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    The AIDS crisis is over–for me
    Why I think it's time for new attitudes about risk, charity, and letting go
    By Dan Savage

    February 25, 1997

    About five years ago, I had sex with this guy I met at a party. In the bathroom of his apartment, I noticed a dozen bottles of pills—all familiar AIDS meds. He lived alone. The fact that he had AIDS was not an issue, as we didn't do anything unsafe. The sex was fine, but the events before and after were weird. When we would find ourselves standing next to each other in a bar, we would pretend not to recognize each other. Very hostile vibes. At those times, I would comfort myself by thinking, "Well, he'll be dead soon." And when I did stop seeing him around, I assumed he'd died.

    Then two weeks ago, at four in the morning, in another time zone, I'm eating pancakes in an all-night restaurant with my friend Dave, when in walks the guy with the AIDS meds in his bathroom. We were the only other people in the restaurant. It was awkward and uncomfortable, and all I could think as we sat there eating was, ''Jesus Christ, why aren't you dead?'' I felt cheated. Of all the people who survived, why him? Now, he's probably going to live a long life, and the two of us could go on running into each other again and again for the next 30 years.

    Of course, I'm not so evil as to wish anyone dead for such a stupid, selfish reason as my dining comfort. I'm honestly glad this guy is not dead. Sort of. I only relate this story to illustrate a point: A lot of the things we took for granted during the AIDS crisis, such as the eventual deaths of people with AIDS, are going to have to be revised. Why?

    Well, in the last 12 months, everything about AIDS has changed. Because, as you've surely heard, the AIDS crisis is over.

    Thanks to new drugs, men and women near death just a few short months ago are running marathons, dumping boyfriends, being dumped by boyfriends who'd been quietly looking forward to being widows, and checking out of AIDS hospices. . . .

    Some people don't want you to know about this end-of-AIDS business. This kind of talk is premature, they insist, and dangerous . . .

    They're right to be afraid. ''The End of AIDS,'' real or imaginary, is going to ''impact behavior choices'' in bedrooms and legislatures, and affect people's decisions about volunteering time and donating money. They're right about something else too, something at once very important and utterly meaningless: AIDS ain't over. People are still getting infected, and the vast majority of people with AIDS are still going to die, drugs or no drugs.

    Free Villy
    James Ledbetter  

    February 20, 1996

    What a perfectly postmodern conundrum: thousands, probably tens of thousands of people who know nothing about The Village Voice now know that it is going to be circulated for free. (On Monday, Rush Limbaugh used the development to proclaim victory over liberalism.) Last week, the few hundred people who know a lot about the Voice from the inside were not feeling much more enlightened. I won't speak for the business side, but my colleagues in editorial are confused, highly skeptical, and a little scared. Here's a distillation of reactions:

    It's going to hurt our bottom line, and therefore our journalism. People don't need to know a damn thing about publishing or business to know that it's rare for a successful, profitable paper to one day declare without warning: "You know that $3 million or so in cash generated by newsstand sales? Forget it. We don't need it." This makes people think the conversion is a desperate move or that, at best, the missing chunk of profit is going to be taken out of the staff. Why spend extra money to, say, cover the presidential primaries in 2000 if there are no extra readers to attract? Why pay writers and editors a decent salary when all you need to do is fill space? . . .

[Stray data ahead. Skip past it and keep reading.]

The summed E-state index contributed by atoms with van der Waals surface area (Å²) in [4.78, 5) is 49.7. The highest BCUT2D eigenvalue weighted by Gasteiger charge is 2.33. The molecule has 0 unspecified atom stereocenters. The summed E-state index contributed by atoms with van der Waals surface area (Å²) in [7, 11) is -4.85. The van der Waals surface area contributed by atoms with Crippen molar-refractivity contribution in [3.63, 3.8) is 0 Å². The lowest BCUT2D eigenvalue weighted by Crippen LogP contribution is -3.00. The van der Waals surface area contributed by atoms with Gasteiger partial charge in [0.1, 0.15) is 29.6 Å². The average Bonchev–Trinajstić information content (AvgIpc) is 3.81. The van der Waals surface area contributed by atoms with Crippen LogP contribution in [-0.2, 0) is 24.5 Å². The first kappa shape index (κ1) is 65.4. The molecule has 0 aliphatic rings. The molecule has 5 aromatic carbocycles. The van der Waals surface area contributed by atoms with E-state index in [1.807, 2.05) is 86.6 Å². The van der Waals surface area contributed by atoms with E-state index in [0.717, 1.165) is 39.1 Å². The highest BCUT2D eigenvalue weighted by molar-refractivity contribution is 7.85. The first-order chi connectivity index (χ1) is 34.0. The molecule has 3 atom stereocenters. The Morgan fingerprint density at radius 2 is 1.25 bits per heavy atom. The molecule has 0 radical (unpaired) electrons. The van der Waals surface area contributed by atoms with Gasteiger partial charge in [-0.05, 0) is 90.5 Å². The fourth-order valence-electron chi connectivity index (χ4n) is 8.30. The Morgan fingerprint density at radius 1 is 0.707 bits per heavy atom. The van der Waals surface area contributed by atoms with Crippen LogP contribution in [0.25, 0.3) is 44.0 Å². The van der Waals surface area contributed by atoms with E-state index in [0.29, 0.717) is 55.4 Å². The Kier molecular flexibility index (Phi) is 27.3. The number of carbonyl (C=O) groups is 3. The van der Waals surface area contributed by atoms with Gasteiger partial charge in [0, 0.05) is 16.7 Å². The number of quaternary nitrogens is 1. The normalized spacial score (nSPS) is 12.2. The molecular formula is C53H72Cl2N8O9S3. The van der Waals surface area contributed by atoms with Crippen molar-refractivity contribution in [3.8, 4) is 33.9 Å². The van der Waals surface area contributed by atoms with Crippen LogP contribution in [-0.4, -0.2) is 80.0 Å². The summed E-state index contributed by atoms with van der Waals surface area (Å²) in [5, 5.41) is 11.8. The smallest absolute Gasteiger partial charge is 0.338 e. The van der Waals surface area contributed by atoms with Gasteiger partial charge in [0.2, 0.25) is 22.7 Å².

For all those well-placed fears, however, I hold on to the notion that this dramatic move may yield positive results . . . I have friends who've bought the Voice less often since the price went up to $1.25. Not destitute friends, merely busy people who already have too much to read and took the price hike as one more reason not to pick up the Voice. I'd like to believe that some or most of those people will become weekly readers again, and that they symbolize a broader potential readership that has never experienced the barbs of Barrett, the pop dialectics of Powers, the soul erudition of Tate.

    Father of the Movement
    How Al Sharpton rose from 'racial arsonist' to racial healer, and changed New York City
    By Peter Noel

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  • April 6, 1999

    It has been six hours since the Reverend Al Sharpton orchestrated the largest multi-ethnic sit-in of his 15-day campaign of civil disobedience in front of the New York Police Department headquarters.

    On this evening of March 26, Sharpton's mentor, the Reverend Jesse Jackson, and 215 other people have been arrested protesting the police killing of West African immigrant Amadou Diallo, and booked and released. The throng of New Yorkers—choked with rage built up from the antiapartheid movement of the 1980s—pushed the number of demonstrators who already have been charged with blocking the building's entrance over the 1000 mark.

    Sharpton, wide-eyed and restless, is on an emotional high, pacing the second-floor office of his Harlem-based National Action Network, flipping channels and pumping his fists at reports highlighting the NYPD's double standard for blacks and whites. The news is all good; it is beyond anything the man who is being propelled to the leadership of a growing civil disobedience movement had imagined could be possible.

    There, on NY1, is the somber-faced Police Commissioner Howard Safir, grudgingly conceding that his predominantly white Street Crime Unit—four of whose members were expected to be arraigned this week on charges that they murdered Diallo in a hail of gunfire last month—perhaps had become a law unto itself and had to be corralled.